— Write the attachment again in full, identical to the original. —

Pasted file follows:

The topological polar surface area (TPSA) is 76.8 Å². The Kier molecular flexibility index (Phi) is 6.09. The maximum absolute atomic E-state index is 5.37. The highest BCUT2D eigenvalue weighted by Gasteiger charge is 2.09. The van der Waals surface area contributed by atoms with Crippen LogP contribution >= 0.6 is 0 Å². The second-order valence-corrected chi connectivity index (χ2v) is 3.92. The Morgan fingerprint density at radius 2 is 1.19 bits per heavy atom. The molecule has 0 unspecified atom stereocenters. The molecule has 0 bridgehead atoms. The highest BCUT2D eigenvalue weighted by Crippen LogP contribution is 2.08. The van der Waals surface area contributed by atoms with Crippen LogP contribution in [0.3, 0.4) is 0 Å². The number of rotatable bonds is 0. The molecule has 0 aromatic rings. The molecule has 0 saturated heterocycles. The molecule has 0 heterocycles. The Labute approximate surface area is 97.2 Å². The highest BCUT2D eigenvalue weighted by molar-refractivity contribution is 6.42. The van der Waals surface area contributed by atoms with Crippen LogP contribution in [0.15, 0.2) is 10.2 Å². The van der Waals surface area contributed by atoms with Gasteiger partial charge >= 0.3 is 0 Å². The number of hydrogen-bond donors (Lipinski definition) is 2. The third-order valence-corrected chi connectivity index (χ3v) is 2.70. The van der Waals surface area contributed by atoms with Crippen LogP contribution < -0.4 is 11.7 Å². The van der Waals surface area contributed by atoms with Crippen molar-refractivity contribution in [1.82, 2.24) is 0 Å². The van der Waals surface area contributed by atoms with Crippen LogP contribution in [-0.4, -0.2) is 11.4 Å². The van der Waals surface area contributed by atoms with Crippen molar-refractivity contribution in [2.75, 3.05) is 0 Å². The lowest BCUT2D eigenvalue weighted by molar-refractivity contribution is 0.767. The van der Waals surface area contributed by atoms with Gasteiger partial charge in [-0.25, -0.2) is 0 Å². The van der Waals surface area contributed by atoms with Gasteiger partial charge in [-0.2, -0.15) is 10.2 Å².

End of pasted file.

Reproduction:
The topological polar surface area (TPSA) is 76.8 Å². The Kier molecular flexibility index (Phi) is 6.09. The maximum absolute atomic E-state index is 5.37. The highest BCUT2D eigenvalue weighted by Gasteiger charge is 2.09. The van der Waals surface area contributed by atoms with Crippen LogP contribution >= 0.6 is 0 Å². The second-order valence-corrected chi connectivity index (χ2v) is 3.92. The Morgan fingerprint density at radius 2 is 1.19 bits per heavy atom. The molecule has 0 unspecified atom stereocenters. The molecule has 0 bridgehead atoms. The highest BCUT2D eigenvalue weighted by Crippen LogP contribution is 2.08. The van der Waals surface area contributed by atoms with Crippen LogP contribution in [0.3, 0.4) is 0 Å². The number of rotatable bonds is 0. The molecule has 0 aromatic rings. The molecule has 0 saturated heterocycles. The molecule has 0 heterocycles. The Labute approximate surface area is 97.2 Å². The highest BCUT2D eigenvalue weighted by molar-refractivity contribution is 6.42. The van der Waals surface area contributed by atoms with Crippen LogP contribution in [0.15, 0.2) is 10.2 Å². The van der Waals surface area contributed by atoms with Gasteiger partial charge >= 0.3 is 0 Å². The number of hydrogen-bond donors (Lipinski definition) is 2. The third-order valence-corrected chi connectivity index (χ3v) is 2.70. The van der Waals surface area contributed by atoms with Crippen LogP contribution < -0.4 is 11.7 Å². The van der Waals surface area contributed by atoms with Crippen molar-refractivity contribution in [1.82, 2.24) is 0 Å². The van der Waals surface area contributed by atoms with Crippen LogP contribution in [-0.4, -0.2) is 11.4 Å². The van der Waals surface area contributed by atoms with Crippen molar-refractivity contribution in [2.75, 3.05) is 0 Å². The lowest BCUT2D eigenvalue weighted by molar-refractivity contribution is 0.767. The van der Waals surface area contributed by atoms with Gasteiger partial charge in [-0.25, -0.2) is 0 Å². The van der Waals surface area contributed by atoms with Gasteiger partial charge in [-0.2, -0.15) is 10.2 Å².